Since the beginning, Android has felt slower and clunkier than Apple's iOS.
There's always a slight lag with today's touchscreen devices, but it was especially noticeable on Android. Scrolling through web pages or swiping around the home screen was a stuttery, jerky experience.
In a few weeks, Google will release its new version of Android, named Jelly Bean, that fixes many of those problems. In fact, it's just as smooth and as fast as iOS is.
At first glance, Jelly Bean is nearly identical to Ice Cream Sandwich, the current version of Android that Google released late in 2011. Many of the new features in Jelly Bean are either under the hood or improvements to the overall aesthetics of the operating system.
Jelly Bean is a lot faster than older versions of Android because of something Google calls "Project Butter," a system of slick animations and speed improvements that make the OS a delight to use. Now Android can predict where you're going to swipe your finger next and animate the screen to reflect that.
I've been using Ice Cream Sandwich almost since it first launched, and I noticed the difference in Jelly Bean right away. It's not an Earth-shattering improvement in speed, but it's enough to make you think, "Wow, this feels just as good as the iPhone."
The new animations look great too. Now you can rearrange your home screen's apps and widgets by dragging them around. Other icons and widgets pop out of the way, similar to the way apps move around on the iPhone. (I think the animation is slicker on Android, however.)
I'm also a fan of the updates to Android's notifications menu. I've always thought Android does notifications better than iOS, and the improvements in Jelly Bean simply crushes what Apple has been able to do. Instead of just a simple notification, you can perform actions a variety of actions like sharing photos on social networks and responding to Foursquare checkins without opening a separate app.
Google also added a new offline mode to Google Maps, which lets you download an entire city or region to your phone. This is huge for international travelers who don't want to pay out the wazoo in data plans. If you're going on a trip overseas, just download the map of your destination ahead of time and you're good to go.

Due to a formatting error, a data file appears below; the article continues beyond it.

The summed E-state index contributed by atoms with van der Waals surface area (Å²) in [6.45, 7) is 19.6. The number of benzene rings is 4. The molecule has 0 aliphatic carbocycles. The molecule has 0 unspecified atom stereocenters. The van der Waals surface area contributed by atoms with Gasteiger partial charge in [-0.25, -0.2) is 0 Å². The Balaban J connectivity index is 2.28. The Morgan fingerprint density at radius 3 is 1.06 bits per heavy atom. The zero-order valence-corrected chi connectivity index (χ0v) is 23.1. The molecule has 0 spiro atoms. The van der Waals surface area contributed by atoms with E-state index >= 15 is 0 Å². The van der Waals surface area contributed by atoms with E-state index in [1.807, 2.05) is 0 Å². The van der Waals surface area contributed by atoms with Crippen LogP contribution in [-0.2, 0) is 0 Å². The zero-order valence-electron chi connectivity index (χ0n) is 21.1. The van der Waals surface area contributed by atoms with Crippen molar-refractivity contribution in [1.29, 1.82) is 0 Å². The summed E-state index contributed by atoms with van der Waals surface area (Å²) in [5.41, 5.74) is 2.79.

Perhaps the most important new feature in Jelly Bean is Google Now, the voice-powered search assistant that appears to be Android's answer to Siri. Unlike Siri, Google Now focuses on search, which I've found to be much more useful. The app uses Google's "Knowledge Graph" to come up with the single best answer to your query. If that's not what you're looking for, you can still scroll through the regular Google search results.
But Google Now is more than just a search tool. It essentially acts as your brain, giving you updates on your flight information, meeting times, and even scores for your favorite sports teams. These updates show up as cards within the Google Now app, giving you the latest information. (You also get an alert in your phone's notifications menu.)
Here are a few real-world examples of how Google Now has helped me over the last week:
About an hour before a meeting, Google Now sent me a notification telling me to leave so I could make it on time. It even took traffic into account and offered to navigate me to my destination with Google Maps.
Based on my Google searches, Google Now knows I'm a Mets fan. I now get automatic updates on scores for every game. I can even ask it "When is the next Mets game?" and get the answer.
Since public transportation is built in, Google Now tells me when my train is about to leave so I can make it to work on time.
Best of all, Google Now is insanely fast. Whereas searches on Siri can take several seconds depending on how Apple's servers are doing that day, Google Now returns results almost instantaneously, just like a normal Google search on the desktop. Impressive.
Jelly Bean isn't perfect.
While Google did a great job at sprucing up the look and feel of the operating system, the same can't be said about the offerings in its Google Play store, where the company sells apps, movies, books, and magazines.
Android apps still tend to look a lot worse than their iPhone counterparts. And developers still tend to make the latest and greatest apps for iPhone first before moving on to Android. Plus, with so many different devices running Android these days, not all apps work on every phone. For example, the HBO GO app is incompatible with my Galaxy Nexus running Jelly Bean.
Content offerings such as music, movies, TV shows, and magazines in Google Play aren't as good as Apple's or Amazon's either. You won't find music from Warner Music. You won't find TV shows from CBS. You won't find magazines from Time. Google Play is a lot better than it was just a few weeks ago, but it still needs a lot of work to match its rivals.
Finally, as great as Jelly Bean is, the sad truth is most people probably won't get to try it for a long time. Jelly Bean will only be available on the Galaxy Nexus, Nexus S, and Nexus 7 tablet at first. It's up to Google's carrier and hardware partners to bring it to other phones. And as history has shown, that could take several more months.
Here's the new lock screen for Jelly Bean. Swipe left to launch the camera, up to launch Google Now, and right to unlock the phone.
From the home screen, you can swipe up from the bottom of the display to launch Google Now.
Here's what Google now looks like. Information pops up in separate cards. You can tap the microphone to do a voice search.